Menu Close

Have you eaten today?

Read to me:

There is so much uncertainty. With your TBI, with everything! And that drains you. It’s hard to be motivated and you’re confused about what to do next.

Have you gotten into podcasts? I was listening to a really fun one the other day. It’s a limited time podcast for these quarantimes. It’s hosted by a couple. One of them lives with a chronic illness and also practices as a psychotherapist. The couple’s banter back and forth is hilarious. Plus sprinkled in are some nuggets of psychotherapy. The last episode I listened to talked about the importance of “checking-in.”

“Checking-in” can either refer to checking-in on yourself or checking-in on others. It’s the very simple concept of connecting with what’s going on. However for some reason this isn’t always so simple to do.

Smells, Garden, Girls Garden Fragrance

During your recovery maybe you’re not hearing from as many people as you would like. I know I thought more people in my circle would have checked-in on me. But when the tables are turned I understand why this is may be a hard thing to do.

In my opinion we hesitate to check-in because we may think…

“I don’t want to bother them, they’ve got enough going on…”


“I just don’t know what to say and I don’t know how to help.”

In this podcast I was listening to they gave some concrete things you can do to check-in. And one of them was simply asking “have you eaten today?”

Well? Have you?

I know for me this question pretty much saved me from having a worse setback in my recovery.

I have this one friend who in the past has worked on the frontlines of distress response. Checking-in is second nature to her. Well, a few years ago I was at the depths of my depression and at the height of my symptoms. Just getting through the minutes of the day seemed like a battle. I was hanging on by a thread.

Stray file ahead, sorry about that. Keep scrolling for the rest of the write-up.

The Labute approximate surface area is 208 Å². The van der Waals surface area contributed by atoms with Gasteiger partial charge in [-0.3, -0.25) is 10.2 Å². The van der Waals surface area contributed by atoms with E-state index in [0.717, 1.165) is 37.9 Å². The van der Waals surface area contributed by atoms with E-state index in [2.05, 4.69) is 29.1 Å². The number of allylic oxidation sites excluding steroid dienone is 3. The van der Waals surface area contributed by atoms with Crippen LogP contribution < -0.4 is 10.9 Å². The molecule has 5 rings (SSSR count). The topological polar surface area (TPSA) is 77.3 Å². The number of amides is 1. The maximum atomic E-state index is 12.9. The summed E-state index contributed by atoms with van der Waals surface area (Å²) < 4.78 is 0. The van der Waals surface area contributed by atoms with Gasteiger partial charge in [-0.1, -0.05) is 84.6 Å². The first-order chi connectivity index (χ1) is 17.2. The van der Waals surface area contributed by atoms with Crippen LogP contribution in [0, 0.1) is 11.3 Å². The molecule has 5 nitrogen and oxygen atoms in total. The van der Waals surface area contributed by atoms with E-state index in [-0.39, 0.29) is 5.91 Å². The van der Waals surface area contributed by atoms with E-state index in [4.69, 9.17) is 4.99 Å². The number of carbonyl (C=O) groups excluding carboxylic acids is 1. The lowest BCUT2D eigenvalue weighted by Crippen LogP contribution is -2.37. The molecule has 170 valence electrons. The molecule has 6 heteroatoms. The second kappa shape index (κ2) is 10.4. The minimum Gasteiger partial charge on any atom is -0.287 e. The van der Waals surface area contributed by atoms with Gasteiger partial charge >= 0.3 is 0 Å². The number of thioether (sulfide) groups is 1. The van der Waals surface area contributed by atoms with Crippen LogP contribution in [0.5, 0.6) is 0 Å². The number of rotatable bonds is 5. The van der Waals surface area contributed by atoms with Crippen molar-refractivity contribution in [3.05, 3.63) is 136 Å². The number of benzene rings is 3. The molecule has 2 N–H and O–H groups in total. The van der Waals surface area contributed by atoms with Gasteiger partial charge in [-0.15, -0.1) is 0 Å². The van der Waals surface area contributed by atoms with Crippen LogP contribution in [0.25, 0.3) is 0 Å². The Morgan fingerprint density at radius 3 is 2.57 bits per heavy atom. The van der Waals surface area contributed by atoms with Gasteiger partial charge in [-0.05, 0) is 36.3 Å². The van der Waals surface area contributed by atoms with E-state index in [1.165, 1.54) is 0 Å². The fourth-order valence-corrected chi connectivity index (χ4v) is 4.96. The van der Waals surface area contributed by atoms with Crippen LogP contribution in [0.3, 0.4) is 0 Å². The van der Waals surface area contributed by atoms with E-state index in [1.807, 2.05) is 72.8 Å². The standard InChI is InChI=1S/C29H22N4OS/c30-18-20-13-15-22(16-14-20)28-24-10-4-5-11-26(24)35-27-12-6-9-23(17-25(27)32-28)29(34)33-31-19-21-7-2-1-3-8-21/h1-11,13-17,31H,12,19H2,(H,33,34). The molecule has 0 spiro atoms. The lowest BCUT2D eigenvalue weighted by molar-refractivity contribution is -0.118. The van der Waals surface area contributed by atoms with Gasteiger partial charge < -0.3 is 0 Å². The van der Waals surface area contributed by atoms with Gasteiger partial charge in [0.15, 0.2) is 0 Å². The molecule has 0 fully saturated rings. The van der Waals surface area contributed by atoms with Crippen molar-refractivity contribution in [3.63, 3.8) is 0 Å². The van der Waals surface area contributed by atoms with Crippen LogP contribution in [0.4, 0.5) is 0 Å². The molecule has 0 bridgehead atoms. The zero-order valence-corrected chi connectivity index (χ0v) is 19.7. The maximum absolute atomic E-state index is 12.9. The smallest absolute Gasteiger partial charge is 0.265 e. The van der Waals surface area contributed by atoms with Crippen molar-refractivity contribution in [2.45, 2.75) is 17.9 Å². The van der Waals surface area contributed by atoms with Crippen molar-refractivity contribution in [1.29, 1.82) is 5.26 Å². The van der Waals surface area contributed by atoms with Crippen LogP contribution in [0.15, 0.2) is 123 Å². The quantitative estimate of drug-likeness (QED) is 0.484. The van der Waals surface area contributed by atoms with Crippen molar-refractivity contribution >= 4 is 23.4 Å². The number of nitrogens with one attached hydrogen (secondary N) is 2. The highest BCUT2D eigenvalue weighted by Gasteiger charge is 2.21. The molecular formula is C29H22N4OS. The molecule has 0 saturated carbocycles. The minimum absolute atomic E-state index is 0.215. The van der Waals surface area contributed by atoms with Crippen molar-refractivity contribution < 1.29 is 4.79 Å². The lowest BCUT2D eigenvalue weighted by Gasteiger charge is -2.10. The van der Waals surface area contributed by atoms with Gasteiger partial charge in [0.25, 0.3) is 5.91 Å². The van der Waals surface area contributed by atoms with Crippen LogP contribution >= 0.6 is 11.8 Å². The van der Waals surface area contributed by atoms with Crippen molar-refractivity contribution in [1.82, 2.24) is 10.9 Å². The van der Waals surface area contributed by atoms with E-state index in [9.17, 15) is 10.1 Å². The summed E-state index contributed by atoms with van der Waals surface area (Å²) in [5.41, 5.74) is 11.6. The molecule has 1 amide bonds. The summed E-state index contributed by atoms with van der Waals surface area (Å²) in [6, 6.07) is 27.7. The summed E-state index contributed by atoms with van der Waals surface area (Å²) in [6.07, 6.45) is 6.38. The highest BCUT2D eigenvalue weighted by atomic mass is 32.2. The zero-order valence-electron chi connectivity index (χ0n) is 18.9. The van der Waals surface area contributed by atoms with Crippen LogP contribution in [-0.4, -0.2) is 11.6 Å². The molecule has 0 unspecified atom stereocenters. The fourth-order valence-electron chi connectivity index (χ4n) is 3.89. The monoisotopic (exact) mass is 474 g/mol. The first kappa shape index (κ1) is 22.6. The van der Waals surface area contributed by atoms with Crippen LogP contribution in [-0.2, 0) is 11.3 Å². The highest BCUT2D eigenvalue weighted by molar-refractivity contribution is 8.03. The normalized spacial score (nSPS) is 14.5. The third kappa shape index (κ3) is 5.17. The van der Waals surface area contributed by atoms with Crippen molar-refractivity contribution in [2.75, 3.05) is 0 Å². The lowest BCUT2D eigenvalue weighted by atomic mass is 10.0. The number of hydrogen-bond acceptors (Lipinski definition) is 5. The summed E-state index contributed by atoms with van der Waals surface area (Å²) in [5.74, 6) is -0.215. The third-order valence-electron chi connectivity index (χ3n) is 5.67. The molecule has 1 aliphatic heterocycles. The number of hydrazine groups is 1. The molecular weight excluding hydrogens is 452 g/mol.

So even for me, a dietitian, eating was something that fell by the wayside.

“What have you eaten today?” This friend asked me over a phone call. “Uhhh…” I replied. I hadn’t even realized how little I was actually consuming! And until that moment I hadn’t even noticed how little motivation I had to even just make toast.

I do remember at one point thinking “ok, I can’t keep eating like this. I need to get myself some really healthy food.” But the pressure of “healthy” as a standard I had to meet, at a moment where using the toaster seemed overwhelming, just made me delay eating even more.

Toast, Toaster, Food, White Bread, Slices Of Toast, Eat

“What would 6-year old Krystal want to eat?” My friend then asked me. “What?” I replied.

My friend went on.

“Think of yourself as 6-years old. What would that Krystal want to eat if she could have anything?”

At that moment, my eyes lit up.

“Chicken fingers!” I blurted out and my friend replied “well go get some!”

A young me with our first boxer dog, Max <3

That very afternoon I went to the store and bought frozen chicken fingers, a can of peas, some packaged creamy noodles, plus ice cream. I had a big smile on my face as I pulled up to the cashier with my cart of 6-year-old goodies. I felt like that kid in Home Alone when he goes shopping for the first time on his own.